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The mammalian central nervous system (CNS) contains a remarkable array of neural cells, each with a complex pattern of connections that together generate perceptions and higher brain functions. Here we describe a large-scale screen to create an atlas of CNS gene expression at the cellular level, and to provide a library of verified bacterial artificial(More)
BACKGROUND AND PURPOSE One in 3 individuals will experience a stroke, dementia or both. Moreover, twice as many individuals will have cognitive impairment short of dementia as either stroke or dementia. The commonly used stroke scales do not measure cognition, while dementia criteria focus on the late stages of cognitive impairment, and are heavily biased(More)
Catecholamine synthetic enzymes are found in many cranial parasympathetic principal neurons, and in the small intensely fluorescent (SIF) cells that populate parasympathetic as well as sympathetic ganglia. While there is evidence that the acquisition of noradrenergic properties in sympathetic neuron precursors depends on factors that these cells encounter(More)
During the past decade, substantial progress has been made in delineating clinical features of the epilepsies and the basic mechanisms responsible for these disorders. Eleven human epilepsy genes have been identified and many more are now known from animal models. Candidate targets for cures are now based upon newly identified cellular and molecular(More)
Animal models have contributed significantly to our understanding of the underlying biological mechanisms of Alzheimer's disease (AD). As a result, over 300 interventions have been investigated and reported to mitigate pathological phenotypes or improve behavior in AD animal models or both. To date, however, very few of these findings have resulted in(More)
Neuropeptide Y (NPY) is widely distributed in the sympathetic nervous system, where it is colocalized with norepinephrine. We report here that NPY-immunoreactive neurons are also abundant in three cranial parasympathetic ganglia, the otic, sphenopalatine, and ciliary, in the rat. High-performance liquid chromatographic analysis of the immunoreactive(More)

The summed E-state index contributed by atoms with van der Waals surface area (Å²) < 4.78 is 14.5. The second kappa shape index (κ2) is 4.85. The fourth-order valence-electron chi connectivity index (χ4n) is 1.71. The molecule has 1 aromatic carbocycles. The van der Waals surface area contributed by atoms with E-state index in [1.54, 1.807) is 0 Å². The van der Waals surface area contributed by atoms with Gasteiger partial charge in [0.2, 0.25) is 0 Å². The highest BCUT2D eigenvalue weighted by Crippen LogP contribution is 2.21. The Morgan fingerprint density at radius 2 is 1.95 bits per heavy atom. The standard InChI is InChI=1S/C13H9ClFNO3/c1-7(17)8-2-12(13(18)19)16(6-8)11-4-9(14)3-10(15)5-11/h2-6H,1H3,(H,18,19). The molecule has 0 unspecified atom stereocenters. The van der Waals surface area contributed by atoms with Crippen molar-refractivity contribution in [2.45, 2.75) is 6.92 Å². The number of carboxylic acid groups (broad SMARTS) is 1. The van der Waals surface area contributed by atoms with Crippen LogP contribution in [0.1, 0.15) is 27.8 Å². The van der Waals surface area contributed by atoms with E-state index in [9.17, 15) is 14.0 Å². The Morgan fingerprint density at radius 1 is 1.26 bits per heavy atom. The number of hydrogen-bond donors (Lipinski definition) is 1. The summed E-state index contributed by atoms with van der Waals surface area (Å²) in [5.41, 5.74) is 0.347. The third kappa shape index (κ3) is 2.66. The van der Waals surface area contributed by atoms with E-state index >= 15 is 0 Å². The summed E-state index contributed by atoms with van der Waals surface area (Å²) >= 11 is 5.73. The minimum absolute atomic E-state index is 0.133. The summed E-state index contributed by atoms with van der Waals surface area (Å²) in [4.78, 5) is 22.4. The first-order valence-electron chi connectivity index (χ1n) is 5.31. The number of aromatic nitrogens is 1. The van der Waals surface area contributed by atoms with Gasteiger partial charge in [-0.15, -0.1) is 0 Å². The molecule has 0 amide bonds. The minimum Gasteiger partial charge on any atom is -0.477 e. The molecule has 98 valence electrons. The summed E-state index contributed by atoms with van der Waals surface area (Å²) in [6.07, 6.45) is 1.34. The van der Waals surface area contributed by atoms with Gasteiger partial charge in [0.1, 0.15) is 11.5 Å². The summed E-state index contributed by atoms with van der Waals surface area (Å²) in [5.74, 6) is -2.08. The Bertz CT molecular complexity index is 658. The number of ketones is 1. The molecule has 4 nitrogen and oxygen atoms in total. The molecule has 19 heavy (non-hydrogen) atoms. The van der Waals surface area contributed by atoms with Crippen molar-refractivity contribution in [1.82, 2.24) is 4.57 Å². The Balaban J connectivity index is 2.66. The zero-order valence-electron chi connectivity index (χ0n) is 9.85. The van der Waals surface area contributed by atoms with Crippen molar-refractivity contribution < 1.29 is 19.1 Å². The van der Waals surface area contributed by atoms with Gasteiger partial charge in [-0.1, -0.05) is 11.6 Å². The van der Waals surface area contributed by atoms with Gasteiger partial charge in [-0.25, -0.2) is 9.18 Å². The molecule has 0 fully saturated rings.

Several studies have suggested that the development of cholinergic properties in cranial parasympathetic neurons is determined by these cells' axial level of origin in the neural crest. All cranial parasympathetic neurons normally derive from cranial neural crest. Trunk neural crest cells give rise to sympathetic neurons, most of which are noradrenergic. To(More)
We recently showed that neuropeptide Y (NPY)-like immunoreactivity occurs in subpopulations of neurons in 3 cranial parasympathetic ganglia: the otic, sphenopalatine, and ciliary. The present work identifies the target tissues innervated by cranial parasympathetic NPY-immunoreactive neurons. Plexuses of NPY-immunoreactive fibers were observed in the parotid(More)
Cranial and trunk neural crest cells produce different derivatives in vitro. Cranial neural crest cultures produce large numbers of cells expressing fibronectin (FN) and procollagen I (PCol I) immunoreactivities, two markers expressed by mesenchymal derivatives in vivo. Trunk neural crest cultures produce relatively few FN or PCol I immunoreactive cells,(More)
Perceptual and cognitive disorders that frequently accompany stroke and head injury influence an individual's ability to drive a motor vehicle. Canadian physicians are legally responsible for identifying patients who are potentially unsafe to drive and, if they fail to do so, may be held liable in a civil action suit. The authors review the guidelines for(More)